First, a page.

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Rainy Days

I always have an intention of writing more here, and then a year passes….

It is the rainy season in Uganda. My flowers are loving it, and I am sure the farmers are too. But for those of us that are trying to run errands or get work done, the rain can be a real pain. Everything basically comes to a stand still until the rain passes. It completely disorganizes everything. The worse the storm, the longer the delays and chaos.

Yesterday, I was running all over town to see some of the women that make jewelry for us. They are on opposite sides of town, so I decided to take a boda (motorcycle taxi) to make it easier and quicker. There isn’t parking at one place and what would have been a 3-4 hour ordeal driving, was supposed to be 1 hour by boda, but the rain came…

It started with the sky getting darker. Then one drop. Then two. Very quickly, it became a serious downfall. We pulled over into a parking lot and took cover under the building’s verandah. But the rain kept increasing, and then the wind, and soon the verandah wasn’t offering much shelter. We were getting wet and cold.

The owners of the building saw what was happening, and offered us the protection and warmth of inside their shop. They gave me a chair and closed the doors. I was safe from the wind, rain, and coldness that comes with severe rainstorms here.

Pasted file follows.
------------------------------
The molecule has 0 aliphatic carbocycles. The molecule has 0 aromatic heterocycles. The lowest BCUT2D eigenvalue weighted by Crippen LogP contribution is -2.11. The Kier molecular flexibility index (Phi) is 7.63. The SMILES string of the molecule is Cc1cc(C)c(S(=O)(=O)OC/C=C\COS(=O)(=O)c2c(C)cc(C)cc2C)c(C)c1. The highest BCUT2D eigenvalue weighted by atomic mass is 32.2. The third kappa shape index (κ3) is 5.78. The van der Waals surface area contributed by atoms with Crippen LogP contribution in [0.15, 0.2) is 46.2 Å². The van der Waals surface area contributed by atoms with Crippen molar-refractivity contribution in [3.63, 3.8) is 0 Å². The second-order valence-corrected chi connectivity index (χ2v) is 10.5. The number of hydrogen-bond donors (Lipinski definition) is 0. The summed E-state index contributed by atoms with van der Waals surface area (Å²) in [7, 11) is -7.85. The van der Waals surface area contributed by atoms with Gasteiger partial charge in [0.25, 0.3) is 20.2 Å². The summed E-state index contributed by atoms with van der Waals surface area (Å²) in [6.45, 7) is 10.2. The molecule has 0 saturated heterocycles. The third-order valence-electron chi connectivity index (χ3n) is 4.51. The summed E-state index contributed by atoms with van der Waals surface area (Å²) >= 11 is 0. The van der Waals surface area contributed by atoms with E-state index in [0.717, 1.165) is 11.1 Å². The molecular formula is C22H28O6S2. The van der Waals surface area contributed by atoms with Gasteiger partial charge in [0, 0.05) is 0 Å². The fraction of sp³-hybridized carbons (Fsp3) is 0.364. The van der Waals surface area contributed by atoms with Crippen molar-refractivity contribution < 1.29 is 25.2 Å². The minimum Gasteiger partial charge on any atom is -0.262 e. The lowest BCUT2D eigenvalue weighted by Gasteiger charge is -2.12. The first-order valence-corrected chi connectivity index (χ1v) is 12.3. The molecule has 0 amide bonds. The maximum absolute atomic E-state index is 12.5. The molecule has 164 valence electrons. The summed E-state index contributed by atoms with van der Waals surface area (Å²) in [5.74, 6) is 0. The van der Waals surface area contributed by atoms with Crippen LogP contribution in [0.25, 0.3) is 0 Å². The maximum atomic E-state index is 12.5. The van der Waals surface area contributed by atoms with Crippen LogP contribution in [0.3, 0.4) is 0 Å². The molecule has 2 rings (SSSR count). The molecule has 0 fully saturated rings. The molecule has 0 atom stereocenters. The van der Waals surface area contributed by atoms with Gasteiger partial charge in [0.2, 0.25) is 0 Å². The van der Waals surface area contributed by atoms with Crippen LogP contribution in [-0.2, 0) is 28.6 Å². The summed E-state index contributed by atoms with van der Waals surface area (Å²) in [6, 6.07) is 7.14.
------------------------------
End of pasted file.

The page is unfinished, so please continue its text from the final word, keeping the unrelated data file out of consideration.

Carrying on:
As I sat inside, waiting out the rain, it occurred to me where would we be without the kindness of others in our darkest moments, our darkest nights. They didn’t have to open their doors to us. To shelter us. To offer us protection. But they did. They saw the storm we were weathering outside, and offered us relief. Sometimes we see people’s storms. Sometimes we cannot, but that doesn’t mean they aren’t there.

It seems that as soon as you get on social media, or turn on the news these days, it is nothing but meanness and cruelty disguised as “truth”. There’s no kindness. No shelter. No relief. We cannot always understand other people’s storms, actually rarely can we, because they aren’t ours and everyone experiences things differently. But it isn’t our job to understand the storms. Agree with the storms. Judge the storms. Jesus calls us to help provide relief. To do justice. And you can argue with me that Jesus is the only one that saves, but I will argue back that here on Earth, if we are to be His hands and feet, how else are we supposed to do that other than providing relief from storms with the gifts that we were given by our Creator?

I sat in that building for over an hour, waiting on the rain to pass. Even once it did and we started our journey again, it wasn’t easy. The roads had flooded and we couldn’t see where we should pass. Again, it was the kindness of strangers, that knew the road, that showed us the way. We had to take a detour to get home, because our road floods and becomes impassable, and even the detour was a muddy, frightening mess. If it wasn’t for my boda driver being a great driver, and experienced, I was going to come home a muddy mess. If I was alone, I wouldn’t have made it.

We are all just trying to get home, on a road that sometimes is a muddy, frightening mess in need of kindness to show us the way.

Be well and be kind.